Yes, it is finally declared out. The official time is 8:15 AM on 4/24/18. For a time, there was lots of wind that was causing waves to lap up onto the ice and melt it but then the wind stopped. Monday was warm and sunny but it took a bit more time to have no ice along the shores and everyone can now launch their boats (if they want to into the cold water). Photo of ice free lake and Mt. Washington by Rich Masse.
On the Warren Sands beach, some ice chunks remain but there is enough space between them so everyone can launch their boats.
Likewise the north end of Warren Sands Beach has some ice in it but it, too, is up on shore. There is also a lot of room to launch a boat along that shore.
One thing that is interesting is that when the ice was moving in the strong winds of the past weekend, ridges of sand were pushed. In places, these are over a foot tall. At the south end of Warren Sands, there are similar ridges of pebbles. When you have a few acres worth of ice moving down the lake, there is quite a bit of momentum and it is hard to stop it. It isn’t moving that fast but there is a lot of weight.
Monday – Most of the ice is gone. There is still some ice holding strong on Warren Sands. Tomorrow is probably the day. It turns out that there have been two other years when the ice went out on April 23rd. Perhaps, it is nice that it goes out on the 24th. The ICE committee will check tomorrow. Given the above freezing temperatures over night, it is probably a done deal.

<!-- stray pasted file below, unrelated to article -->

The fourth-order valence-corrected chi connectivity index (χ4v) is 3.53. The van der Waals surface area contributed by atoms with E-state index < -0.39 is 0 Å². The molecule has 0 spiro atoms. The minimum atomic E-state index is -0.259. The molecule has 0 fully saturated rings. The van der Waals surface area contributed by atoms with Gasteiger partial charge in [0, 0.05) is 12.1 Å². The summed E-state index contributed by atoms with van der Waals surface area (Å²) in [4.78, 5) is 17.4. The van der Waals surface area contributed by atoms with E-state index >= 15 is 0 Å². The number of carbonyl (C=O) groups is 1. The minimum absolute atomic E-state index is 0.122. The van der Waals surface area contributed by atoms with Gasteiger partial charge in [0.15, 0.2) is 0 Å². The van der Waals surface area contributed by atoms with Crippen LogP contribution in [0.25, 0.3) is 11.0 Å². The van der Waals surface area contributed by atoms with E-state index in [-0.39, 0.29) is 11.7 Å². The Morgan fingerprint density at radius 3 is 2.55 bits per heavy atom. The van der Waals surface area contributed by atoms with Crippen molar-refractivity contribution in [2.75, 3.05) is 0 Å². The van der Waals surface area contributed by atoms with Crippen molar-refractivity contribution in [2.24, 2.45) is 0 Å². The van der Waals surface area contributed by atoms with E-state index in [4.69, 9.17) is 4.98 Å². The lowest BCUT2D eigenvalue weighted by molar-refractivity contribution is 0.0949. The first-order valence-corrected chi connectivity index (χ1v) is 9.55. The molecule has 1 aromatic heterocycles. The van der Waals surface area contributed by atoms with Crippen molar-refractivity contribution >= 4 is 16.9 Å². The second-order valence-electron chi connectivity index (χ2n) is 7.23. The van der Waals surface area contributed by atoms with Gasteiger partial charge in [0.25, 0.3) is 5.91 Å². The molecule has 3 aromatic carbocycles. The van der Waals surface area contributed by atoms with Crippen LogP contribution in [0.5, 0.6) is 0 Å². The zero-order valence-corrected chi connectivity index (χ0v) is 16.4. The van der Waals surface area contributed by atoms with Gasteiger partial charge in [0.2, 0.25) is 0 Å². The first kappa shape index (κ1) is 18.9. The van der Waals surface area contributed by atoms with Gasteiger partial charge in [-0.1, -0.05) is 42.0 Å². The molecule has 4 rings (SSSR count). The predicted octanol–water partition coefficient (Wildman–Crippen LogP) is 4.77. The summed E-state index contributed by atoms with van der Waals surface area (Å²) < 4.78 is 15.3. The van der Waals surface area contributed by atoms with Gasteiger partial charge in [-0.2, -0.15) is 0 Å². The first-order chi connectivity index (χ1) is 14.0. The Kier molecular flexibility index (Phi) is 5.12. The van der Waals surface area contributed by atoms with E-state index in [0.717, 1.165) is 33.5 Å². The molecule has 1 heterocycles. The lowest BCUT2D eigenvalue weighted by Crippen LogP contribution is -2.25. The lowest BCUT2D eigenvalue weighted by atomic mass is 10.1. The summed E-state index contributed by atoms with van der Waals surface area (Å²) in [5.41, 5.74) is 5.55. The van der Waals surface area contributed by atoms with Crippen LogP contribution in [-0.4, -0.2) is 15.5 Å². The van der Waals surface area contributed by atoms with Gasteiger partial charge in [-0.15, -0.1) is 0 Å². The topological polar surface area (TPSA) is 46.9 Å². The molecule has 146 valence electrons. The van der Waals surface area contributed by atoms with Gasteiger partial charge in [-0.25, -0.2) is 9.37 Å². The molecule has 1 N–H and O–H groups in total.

Written earlier……. Ice Out is coming soon but the actual time is still in doubt. The ICE committee (certified by the International Committee on Exactness)went to the lake three times on Friday, a couple of times Saturday and twice on Sunday morning. Each time was different. The wind was blowing hard for most of the Friday and Saturday but there is still ice. Pictures give a history, in reverse order, of the conditions on the lake.
Sunday morning still showed ice around. The large section of ice that was along the shore from Turtle to Warren Sands seems to have pivoted with its west end nearing Brummitt Island.
There is still ice to the east of Mink Island although it is getting smaller.
Coming down the lake in the breeze from Bass and Little Bass are some icebergs heading east. These could be avoided in a boat.
The beach at Warren Sands still has ice on it and there is come ice still in the water so it would make it not easy to get a boat in. Scott Lounsbury sent the following two pictures of Warren Sands taken Sunday. The first is looking south toward Townsend Shore, the second is looking north past the mouth of Warren Brook.
There are still a few patches of ice to the south of Mink Island.
In short, there are many places on the lake where you could boat easily but “ice out” requires that there are no icebergs floating and that boats can be launched from all the shores. (With the water still around 32, you should think twice about going out and also wear a life jacket even if you normally don’t wear one in the summer. You want to be able to float high in the water if you tip over and not have to find a life jacket and put it on in the cold water.)